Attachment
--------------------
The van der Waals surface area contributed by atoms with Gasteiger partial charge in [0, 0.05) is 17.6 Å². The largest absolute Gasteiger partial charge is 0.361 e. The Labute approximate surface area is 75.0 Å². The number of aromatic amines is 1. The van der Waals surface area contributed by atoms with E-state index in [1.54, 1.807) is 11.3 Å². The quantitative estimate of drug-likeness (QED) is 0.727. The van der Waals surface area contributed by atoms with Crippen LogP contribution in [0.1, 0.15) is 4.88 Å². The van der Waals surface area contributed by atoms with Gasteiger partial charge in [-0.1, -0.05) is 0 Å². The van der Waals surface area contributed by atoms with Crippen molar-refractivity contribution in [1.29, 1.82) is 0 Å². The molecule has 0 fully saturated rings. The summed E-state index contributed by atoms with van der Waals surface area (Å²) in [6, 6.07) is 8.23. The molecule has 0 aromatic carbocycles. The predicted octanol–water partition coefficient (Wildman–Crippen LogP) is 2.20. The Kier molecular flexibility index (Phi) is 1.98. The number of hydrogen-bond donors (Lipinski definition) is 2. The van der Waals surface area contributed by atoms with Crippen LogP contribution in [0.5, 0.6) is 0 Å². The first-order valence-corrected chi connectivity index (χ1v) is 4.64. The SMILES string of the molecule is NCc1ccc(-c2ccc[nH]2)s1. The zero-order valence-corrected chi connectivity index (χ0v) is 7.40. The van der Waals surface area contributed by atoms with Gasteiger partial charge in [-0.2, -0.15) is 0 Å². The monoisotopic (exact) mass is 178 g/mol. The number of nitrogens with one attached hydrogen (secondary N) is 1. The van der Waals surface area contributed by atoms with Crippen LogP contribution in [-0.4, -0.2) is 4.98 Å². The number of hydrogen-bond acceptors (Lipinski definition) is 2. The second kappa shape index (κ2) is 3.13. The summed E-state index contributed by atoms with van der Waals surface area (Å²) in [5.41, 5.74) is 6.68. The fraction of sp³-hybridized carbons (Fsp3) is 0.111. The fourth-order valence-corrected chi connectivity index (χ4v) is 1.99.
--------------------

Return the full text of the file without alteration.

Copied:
The van der Waals surface area contributed by atoms with Gasteiger partial charge in [0, 0.05) is 17.6 Å². The largest absolute Gasteiger partial charge is 0.361 e. The Labute approximate surface area is 75.0 Å². The number of aromatic amines is 1. The van der Waals surface area contributed by atoms with E-state index in [1.54, 1.807) is 11.3 Å². The quantitative estimate of drug-likeness (QED) is 0.727. The van der Waals surface area contributed by atoms with Crippen LogP contribution in [0.1, 0.15) is 4.88 Å². The van der Waals surface area contributed by atoms with Gasteiger partial charge in [-0.1, -0.05) is 0 Å². The van der Waals surface area contributed by atoms with Crippen molar-refractivity contribution in [1.29, 1.82) is 0 Å². The molecule has 0 fully saturated rings. The summed E-state index contributed by atoms with van der Waals surface area (Å²) in [6, 6.07) is 8.23. The molecule has 0 aromatic carbocycles. The predicted octanol–water partition coefficient (Wildman–Crippen LogP) is 2.20. The Kier molecular flexibility index (Phi) is 1.98. The number of hydrogen-bond donors (Lipinski definition) is 2. The van der Waals surface area contributed by atoms with Crippen LogP contribution in [0.5, 0.6) is 0 Å². The first-order valence-corrected chi connectivity index (χ1v) is 4.64. The SMILES string of the molecule is NCc1ccc(-c2ccc[nH]2)s1. The zero-order valence-corrected chi connectivity index (χ0v) is 7.40. The van der Waals surface area contributed by atoms with Gasteiger partial charge in [-0.2, -0.15) is 0 Å². The monoisotopic (exact) mass is 178 g/mol. The number of nitrogens with one attached hydrogen (secondary N) is 1. The van der Waals surface area contributed by atoms with Crippen LogP contribution in [-0.4, -0.2) is 4.98 Å². The number of hydrogen-bond acceptors (Lipinski definition) is 2. The second kappa shape index (κ2) is 3.13. The summed E-state index contributed by atoms with van der Waals surface area (Å²) in [5.41, 5.74) is 6.68. The fraction of sp³-hybridized carbons (Fsp3) is 0.111. The fourth-order valence-corrected chi connectivity index (χ4v) is 1.99.